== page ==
OpenPlan on FxHash celebrates the inherent capacity of a generative token/system to create multiple unique architectural forms. A generative workflow, a parametric design to create a series of architectural forms is quite common in architectural practice, the difference being that we usually only see the one specific result, the final form, the built artifact, the winning competition entry. It is the 1% of potential and labor, that make it to the next round, while 99% of potential forms and collective efforts are discarded. A highly “curated” and deterministic process that is generally very unproductive in architectural practice. For this reason, OpenPlan celebrates its diverse results, their simplicity, strangeness, weirdness, openness, and functionality or non-functionality. Its slowly growing structure adapts its parts at every step, creating a continuous open floor plan with multiple courtyards and heterogeneous spatial qualities in a flat, coherent whole.
Tell us more about the hypnotic work “Redundancy”.
With Redundancy and Polyvalence, I have created two artworks that embrace the medium of NFTs on FxHash: the digital canvas. It is a truly digital space, capable of running multiple computational processes, rendering its content live, perhaps even allowing interaction and adapting to its context. My goal, therefore, was to create non-static, constantly evolving architectures that use a simple kit of parts that are redundantly redrawn and reconfigured on the digital canvas to create endless open architectures.
What inspired your most recent work “Resilience”?
My latest “drop” on FxHash, “Resilience,” explores digital architecture as a discrete and continuous form. Conceptually, the digital allows infinite variations within a continuous form, where each part can be different. Therefore, it may seem contradictory to argue for a discrete and a continuous form. However, this artwork suggests that the use of a simple modular kit of discrete parts, in this case ASCII characters, and computer-aided design strategies with combinatorial and redundant reconfigurations can lead to a digital form of discrete continuity. This is further enhanced by the use of the entire medium of a digital canvas that allows for live reconfigurations, creating almost organic digital forms that endlessly evolve and adapt, revealing a resilient ecology of discrete and continuous architectural forms.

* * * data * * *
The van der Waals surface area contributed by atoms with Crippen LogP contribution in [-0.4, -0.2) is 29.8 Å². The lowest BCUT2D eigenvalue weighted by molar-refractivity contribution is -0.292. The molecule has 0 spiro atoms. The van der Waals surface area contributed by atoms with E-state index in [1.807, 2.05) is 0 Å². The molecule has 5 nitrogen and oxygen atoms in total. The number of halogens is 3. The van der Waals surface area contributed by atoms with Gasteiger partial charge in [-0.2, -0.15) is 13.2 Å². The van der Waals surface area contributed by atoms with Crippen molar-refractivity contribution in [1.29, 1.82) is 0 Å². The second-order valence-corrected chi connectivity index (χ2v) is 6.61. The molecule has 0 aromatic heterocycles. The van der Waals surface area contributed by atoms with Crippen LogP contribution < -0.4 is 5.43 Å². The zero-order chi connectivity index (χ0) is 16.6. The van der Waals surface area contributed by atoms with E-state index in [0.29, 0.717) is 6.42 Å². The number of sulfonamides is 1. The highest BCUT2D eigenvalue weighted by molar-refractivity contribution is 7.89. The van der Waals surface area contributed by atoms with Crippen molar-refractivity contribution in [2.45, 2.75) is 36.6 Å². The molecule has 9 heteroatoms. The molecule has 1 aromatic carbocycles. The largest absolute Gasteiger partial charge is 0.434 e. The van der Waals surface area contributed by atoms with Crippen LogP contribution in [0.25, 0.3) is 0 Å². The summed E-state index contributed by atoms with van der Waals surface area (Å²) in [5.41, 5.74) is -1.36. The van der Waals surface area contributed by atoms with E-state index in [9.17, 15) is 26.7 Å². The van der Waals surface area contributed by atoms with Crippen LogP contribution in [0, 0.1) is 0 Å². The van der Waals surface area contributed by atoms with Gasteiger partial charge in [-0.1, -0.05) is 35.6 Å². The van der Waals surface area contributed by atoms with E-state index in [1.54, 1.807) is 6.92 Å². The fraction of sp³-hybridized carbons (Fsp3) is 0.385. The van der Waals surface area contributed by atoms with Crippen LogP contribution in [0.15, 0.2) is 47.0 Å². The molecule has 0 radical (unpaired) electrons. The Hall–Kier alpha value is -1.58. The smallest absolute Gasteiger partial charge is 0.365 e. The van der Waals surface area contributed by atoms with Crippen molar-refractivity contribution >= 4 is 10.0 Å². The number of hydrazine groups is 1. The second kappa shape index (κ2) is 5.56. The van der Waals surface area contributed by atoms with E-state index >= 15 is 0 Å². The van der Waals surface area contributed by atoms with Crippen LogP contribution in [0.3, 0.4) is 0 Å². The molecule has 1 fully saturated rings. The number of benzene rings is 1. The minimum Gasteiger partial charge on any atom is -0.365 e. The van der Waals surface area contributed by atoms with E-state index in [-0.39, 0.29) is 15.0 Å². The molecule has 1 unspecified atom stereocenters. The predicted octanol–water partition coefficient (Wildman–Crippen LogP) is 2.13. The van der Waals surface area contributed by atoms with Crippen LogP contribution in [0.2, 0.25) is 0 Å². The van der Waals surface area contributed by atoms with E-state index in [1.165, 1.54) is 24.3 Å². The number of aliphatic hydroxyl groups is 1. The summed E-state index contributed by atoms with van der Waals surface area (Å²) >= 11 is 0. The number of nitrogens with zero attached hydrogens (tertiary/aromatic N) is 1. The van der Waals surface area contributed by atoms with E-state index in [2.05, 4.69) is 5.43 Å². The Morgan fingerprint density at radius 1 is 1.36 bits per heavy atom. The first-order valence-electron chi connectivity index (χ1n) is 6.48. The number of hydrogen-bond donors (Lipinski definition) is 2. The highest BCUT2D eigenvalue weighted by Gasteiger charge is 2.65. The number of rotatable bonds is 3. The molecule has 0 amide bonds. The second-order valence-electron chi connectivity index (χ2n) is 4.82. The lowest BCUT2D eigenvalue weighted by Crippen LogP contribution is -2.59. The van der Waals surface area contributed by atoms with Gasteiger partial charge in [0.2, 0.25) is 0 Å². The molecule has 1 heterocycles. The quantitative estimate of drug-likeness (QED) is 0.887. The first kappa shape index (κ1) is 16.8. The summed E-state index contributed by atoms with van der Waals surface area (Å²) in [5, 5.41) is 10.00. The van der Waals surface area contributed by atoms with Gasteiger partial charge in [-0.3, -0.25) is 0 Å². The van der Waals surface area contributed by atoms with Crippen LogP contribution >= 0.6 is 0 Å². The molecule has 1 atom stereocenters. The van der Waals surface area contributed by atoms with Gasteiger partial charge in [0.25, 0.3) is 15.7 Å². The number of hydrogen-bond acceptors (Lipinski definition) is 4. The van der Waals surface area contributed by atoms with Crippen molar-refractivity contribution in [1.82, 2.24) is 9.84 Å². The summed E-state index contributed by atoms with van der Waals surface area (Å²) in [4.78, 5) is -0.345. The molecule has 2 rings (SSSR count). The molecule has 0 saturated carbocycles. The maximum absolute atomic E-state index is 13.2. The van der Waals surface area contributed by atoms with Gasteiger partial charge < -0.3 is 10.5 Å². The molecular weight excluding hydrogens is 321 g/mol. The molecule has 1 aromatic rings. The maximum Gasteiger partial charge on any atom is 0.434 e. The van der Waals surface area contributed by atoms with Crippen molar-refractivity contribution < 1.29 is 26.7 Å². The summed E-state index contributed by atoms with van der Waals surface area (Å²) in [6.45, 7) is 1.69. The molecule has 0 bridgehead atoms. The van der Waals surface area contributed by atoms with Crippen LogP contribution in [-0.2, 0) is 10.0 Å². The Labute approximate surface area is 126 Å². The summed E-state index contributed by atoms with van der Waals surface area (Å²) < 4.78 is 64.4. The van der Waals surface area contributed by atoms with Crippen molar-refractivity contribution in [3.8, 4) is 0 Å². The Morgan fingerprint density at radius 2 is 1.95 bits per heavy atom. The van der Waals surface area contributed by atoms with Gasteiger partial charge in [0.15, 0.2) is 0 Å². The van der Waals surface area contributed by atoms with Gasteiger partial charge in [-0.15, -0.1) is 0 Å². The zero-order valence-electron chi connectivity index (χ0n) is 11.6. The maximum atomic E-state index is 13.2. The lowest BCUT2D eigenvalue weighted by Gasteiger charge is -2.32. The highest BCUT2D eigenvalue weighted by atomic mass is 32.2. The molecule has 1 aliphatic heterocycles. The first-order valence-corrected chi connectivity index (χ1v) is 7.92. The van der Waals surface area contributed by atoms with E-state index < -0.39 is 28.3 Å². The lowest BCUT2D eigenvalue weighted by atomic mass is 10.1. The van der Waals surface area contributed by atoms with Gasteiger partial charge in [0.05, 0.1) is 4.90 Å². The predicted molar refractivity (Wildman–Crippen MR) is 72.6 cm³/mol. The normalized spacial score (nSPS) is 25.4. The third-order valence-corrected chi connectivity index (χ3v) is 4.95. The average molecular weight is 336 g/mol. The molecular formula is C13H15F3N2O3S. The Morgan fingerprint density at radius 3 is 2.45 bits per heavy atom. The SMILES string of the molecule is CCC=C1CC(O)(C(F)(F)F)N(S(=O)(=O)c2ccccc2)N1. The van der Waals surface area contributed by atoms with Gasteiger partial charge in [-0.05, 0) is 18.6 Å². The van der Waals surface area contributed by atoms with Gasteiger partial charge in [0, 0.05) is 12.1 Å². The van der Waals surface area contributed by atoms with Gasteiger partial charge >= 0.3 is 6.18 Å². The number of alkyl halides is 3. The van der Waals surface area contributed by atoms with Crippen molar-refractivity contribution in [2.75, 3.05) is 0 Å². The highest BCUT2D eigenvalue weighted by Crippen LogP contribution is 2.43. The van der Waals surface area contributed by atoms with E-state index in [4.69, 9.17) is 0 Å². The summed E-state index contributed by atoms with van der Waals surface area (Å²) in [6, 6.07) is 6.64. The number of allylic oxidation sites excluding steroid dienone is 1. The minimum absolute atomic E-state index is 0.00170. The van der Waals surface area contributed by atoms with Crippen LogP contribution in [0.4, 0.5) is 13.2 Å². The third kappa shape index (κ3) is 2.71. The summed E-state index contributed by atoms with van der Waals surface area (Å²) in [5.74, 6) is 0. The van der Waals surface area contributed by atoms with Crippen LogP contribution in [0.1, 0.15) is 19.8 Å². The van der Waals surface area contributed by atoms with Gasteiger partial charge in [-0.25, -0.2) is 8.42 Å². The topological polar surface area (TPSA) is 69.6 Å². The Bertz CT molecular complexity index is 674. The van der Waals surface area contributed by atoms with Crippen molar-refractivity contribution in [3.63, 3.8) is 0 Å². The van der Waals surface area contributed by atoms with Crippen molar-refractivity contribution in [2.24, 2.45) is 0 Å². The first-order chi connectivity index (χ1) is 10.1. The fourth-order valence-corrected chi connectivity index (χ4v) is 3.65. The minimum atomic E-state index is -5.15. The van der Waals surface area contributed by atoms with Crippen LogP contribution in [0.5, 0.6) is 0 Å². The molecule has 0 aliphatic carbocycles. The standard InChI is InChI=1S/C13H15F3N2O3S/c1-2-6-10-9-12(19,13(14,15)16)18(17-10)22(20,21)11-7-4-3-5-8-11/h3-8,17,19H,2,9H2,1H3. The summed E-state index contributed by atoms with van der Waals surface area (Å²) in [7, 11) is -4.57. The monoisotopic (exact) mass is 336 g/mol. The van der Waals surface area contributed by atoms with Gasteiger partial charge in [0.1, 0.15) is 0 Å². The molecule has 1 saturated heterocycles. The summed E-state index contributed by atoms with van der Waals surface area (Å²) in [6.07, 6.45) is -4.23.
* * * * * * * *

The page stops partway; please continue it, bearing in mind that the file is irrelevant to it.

However, this artwork is inspired both by various ideas I am constantly exploring, in particular open architectures of collaborative objects, as well as by some techniques I have discovered in other artists in the NFT space. For example, the concept of color cycling, which I discovered in the work of Kristen Roos(
@kris10roos), who is using vintage computer-aided drawing tools to create marvelous and playful animated artworks. This led me to consider how this color cycling might be applied in an architectural context, which resulted in embedding this technique already in the Redundancy project, but even more explicitly in Resilience, where the generative system cycles through the series of ASCII characters at unpredictable intervals, creating a very organic behavior – a very persuasive feature, as I can see from some of the positive feedback I’ve received from collectors who patiently wait for these moments to appear. Furthermore, it is inspired by the work of artists such as @andreasgysin and @jambonbill, as I admire their artworks and see a strong similarity in their use of a generative system that emphasizes movement and computational rearrangement with a simple set of discrete parts: ASCII characters. Since my goal was to keep this work two-dimensional and as simple as possible at the discrete-part level, I decided to embrace this ASCII workflow and was surprised at how well it accelerated computational performance and matched the aesthetic I was aiming for in the artwork.
“Resilience” has gotten tons of love from the community. Astonishing 2d architecture forever in motion. What was the creative process for this work?
It was great to get such a positive response to the Resilience drop on FxHash. I was especially impressed with how many collectors posted videos on Twitter showcasing their minted artwork. I really appreciate the extra effort it takes to record and post a short video – in an NFT world where static jpegs are pretty dominant, it was really exciting to see such a reaction to a dynamic piece of art, Thank you all!
How do you know when you are finished with a piece of generative art?